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Don't Be Distracted By Your Mobile Phone

Last updated  18 May 2018

Mobile phones enable us to keep in touch with family and friends almost wherever we are. They also enable us to call the emergency services quickly and easily. But they also distract us and mean we aren’t always paying attention to what we are doing – this could be cooking in the kitchen or driving a vehicle.

 Mobile phone

 

Here’s some reason why you should stay off your phone around the house and while driving and charge your phone safely.

Cooking

  • Don’t be distracted when cooking by using your mobile phone. Even a few seconds away from hot oil or cooking bacon can cause a fire.

  • Put your phone out of reach.

  • Switch it to silent mode.

  • If you answer the phone turn off the hob or grill immediately so heat does not build up and cause a fire, explain to your caller you are cooking.

  • The same rules apply if there’s someone at the front door or you have to leave the kitchen for another reason – turn off your cooking immediately.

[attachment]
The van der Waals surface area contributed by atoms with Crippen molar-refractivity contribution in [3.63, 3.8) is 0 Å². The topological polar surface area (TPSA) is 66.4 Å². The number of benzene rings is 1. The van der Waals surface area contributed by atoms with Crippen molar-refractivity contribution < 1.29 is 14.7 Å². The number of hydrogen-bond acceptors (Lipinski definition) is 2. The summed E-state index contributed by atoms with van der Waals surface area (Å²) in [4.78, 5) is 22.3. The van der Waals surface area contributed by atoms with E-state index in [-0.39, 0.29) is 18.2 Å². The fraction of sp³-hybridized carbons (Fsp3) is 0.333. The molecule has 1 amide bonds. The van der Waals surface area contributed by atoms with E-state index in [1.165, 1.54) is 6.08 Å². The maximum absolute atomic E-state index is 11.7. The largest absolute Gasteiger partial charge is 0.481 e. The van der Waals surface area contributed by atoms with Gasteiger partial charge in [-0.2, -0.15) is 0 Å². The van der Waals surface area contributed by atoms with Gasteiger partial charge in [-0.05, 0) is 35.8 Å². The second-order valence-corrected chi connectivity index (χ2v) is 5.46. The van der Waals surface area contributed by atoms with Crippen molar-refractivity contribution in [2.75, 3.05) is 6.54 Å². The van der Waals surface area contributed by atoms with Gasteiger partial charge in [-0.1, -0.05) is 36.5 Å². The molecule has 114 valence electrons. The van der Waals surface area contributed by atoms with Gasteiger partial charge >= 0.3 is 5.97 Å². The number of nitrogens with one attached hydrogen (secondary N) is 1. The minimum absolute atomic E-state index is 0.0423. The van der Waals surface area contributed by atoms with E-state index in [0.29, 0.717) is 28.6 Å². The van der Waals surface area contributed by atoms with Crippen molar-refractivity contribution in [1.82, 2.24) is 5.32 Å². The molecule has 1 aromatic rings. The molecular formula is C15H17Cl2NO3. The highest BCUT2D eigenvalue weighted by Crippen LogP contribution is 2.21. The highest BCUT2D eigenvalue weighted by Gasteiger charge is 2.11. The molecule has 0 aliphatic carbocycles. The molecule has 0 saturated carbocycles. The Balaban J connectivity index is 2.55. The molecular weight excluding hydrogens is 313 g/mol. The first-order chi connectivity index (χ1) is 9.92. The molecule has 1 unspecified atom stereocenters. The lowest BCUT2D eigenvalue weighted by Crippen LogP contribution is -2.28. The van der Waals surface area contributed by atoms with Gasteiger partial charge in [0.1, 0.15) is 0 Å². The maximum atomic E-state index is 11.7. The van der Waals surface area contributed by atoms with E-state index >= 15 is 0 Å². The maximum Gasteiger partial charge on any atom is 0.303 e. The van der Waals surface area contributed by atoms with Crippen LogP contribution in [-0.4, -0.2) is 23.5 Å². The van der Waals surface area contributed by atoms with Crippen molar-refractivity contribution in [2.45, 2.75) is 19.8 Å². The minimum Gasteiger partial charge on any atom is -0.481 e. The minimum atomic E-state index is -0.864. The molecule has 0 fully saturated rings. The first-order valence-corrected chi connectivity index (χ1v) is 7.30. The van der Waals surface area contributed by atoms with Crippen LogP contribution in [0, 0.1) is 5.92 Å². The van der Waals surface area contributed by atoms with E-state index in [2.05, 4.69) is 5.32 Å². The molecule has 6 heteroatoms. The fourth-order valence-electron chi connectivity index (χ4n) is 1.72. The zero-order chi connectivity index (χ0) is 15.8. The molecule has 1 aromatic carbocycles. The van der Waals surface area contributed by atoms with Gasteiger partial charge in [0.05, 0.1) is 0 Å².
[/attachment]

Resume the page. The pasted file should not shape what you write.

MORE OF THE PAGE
Driving

  • It's illegal to use a handheld mobile when driving. This includes      using your phone to follow a map, read a text or check social media. This applies even if you’re stopped at traffic lights or queuing in traffic.
  • It is also illegal to use a handheld phone or similar device when supervising a learner driver.
  • You can only use a handheld phone if you are safely parked or need to call 999 or 112 in an emergency and it’s unsafe or impractical to stop.
  • If you’re caught using a handheld phone while driving, you’ll get 6 penalty points on your license and a fine of £200. Points on your license will result in higher insurance costs.
  • If you get just 6 points in the first two years after passing your test, you will lose your license.
  • Using hands free (e.g. for navigation) is not illegal. However, if this distracts you and affects your ability to drive safely, you can still be prosecuted by the police.
  • Drivers using a hands-free or handheld mobile phone are slower at recognising and reacting to hazards.
  • Research shows you are four times more likely to be in a crash if you use your phone and your reaction times are two times slower if you text and drive than if you drink drive, and this increases to three times if you use a handheld phone.
  • Even careful drivers can be distracted by a call or text – and a split-second lapse in concentration could result in a crash.

Always:

  • Put your phone away before driving so you won’t be tempted to use it. Make the glove compartment the phone compartment.
  • Turn off notifications like email alerts or use silent notifications or set them to “do not disturb”.
  • Don't call other people when they're driving.
  • Use hands free devices responsibly.
If you are a passenger don’t distract the driver with your mobile phone.

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